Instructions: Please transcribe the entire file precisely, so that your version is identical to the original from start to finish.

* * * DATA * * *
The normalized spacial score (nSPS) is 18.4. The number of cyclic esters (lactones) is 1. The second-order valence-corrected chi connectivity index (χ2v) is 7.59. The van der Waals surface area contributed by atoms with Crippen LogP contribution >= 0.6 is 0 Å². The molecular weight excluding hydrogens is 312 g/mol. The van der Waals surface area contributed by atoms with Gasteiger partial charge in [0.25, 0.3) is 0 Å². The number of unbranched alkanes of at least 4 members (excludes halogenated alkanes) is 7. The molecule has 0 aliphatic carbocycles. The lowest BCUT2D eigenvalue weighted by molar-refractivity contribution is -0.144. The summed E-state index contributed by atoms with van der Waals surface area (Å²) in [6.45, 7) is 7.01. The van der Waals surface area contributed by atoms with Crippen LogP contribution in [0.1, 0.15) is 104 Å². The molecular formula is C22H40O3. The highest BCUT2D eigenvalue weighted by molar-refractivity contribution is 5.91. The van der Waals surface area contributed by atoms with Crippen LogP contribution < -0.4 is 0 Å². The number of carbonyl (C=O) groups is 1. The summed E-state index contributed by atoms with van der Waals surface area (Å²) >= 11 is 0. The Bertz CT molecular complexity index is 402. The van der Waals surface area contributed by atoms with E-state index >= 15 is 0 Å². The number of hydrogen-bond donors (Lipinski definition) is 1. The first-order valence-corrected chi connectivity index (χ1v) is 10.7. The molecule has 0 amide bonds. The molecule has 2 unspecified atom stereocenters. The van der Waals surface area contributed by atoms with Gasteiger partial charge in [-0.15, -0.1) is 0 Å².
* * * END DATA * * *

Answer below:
The normalized spacial score (nSPS) is 18.4. The number of cyclic esters (lactones) is 1. The second-order valence-corrected chi connectivity index (χ2v) is 7.59. The van der Waals surface area contributed by atoms with Crippen LogP contribution >= 0.6 is 0 Å². The molecular weight excluding hydrogens is 312 g/mol. The van der Waals surface area contributed by atoms with Gasteiger partial charge in [0.25, 0.3) is 0 Å². The number of unbranched alkanes of at least 4 members (excludes halogenated alkanes) is 7. The molecule has 0 aliphatic carbocycles. The lowest BCUT2D eigenvalue weighted by molar-refractivity contribution is -0.144. The summed E-state index contributed by atoms with van der Waals surface area (Å²) in [6.45, 7) is 7.01. The van der Waals surface area contributed by atoms with Crippen LogP contribution in [0.1, 0.15) is 104 Å². The molecular formula is C22H40O3. The highest BCUT2D eigenvalue weighted by molar-refractivity contribution is 5.91. The van der Waals surface area contributed by atoms with Crippen LogP contribution < -0.4 is 0 Å². The number of carbonyl (C=O) groups is 1. The summed E-state index contributed by atoms with van der Waals surface area (Å²) >= 11 is 0. The Bertz CT molecular complexity index is 402. The van der Waals surface area contributed by atoms with E-state index >= 15 is 0 Å². The number of hydrogen-bond donors (Lipinski definition) is 1. The first-order valence-corrected chi connectivity index (χ1v) is 10.7. The molecule has 0 amide bonds. The molecule has 2 unspecified atom stereocenters. The van der Waals surface area contributed by atoms with Gasteiger partial charge in [-0.15, -0.1) is 0 Å².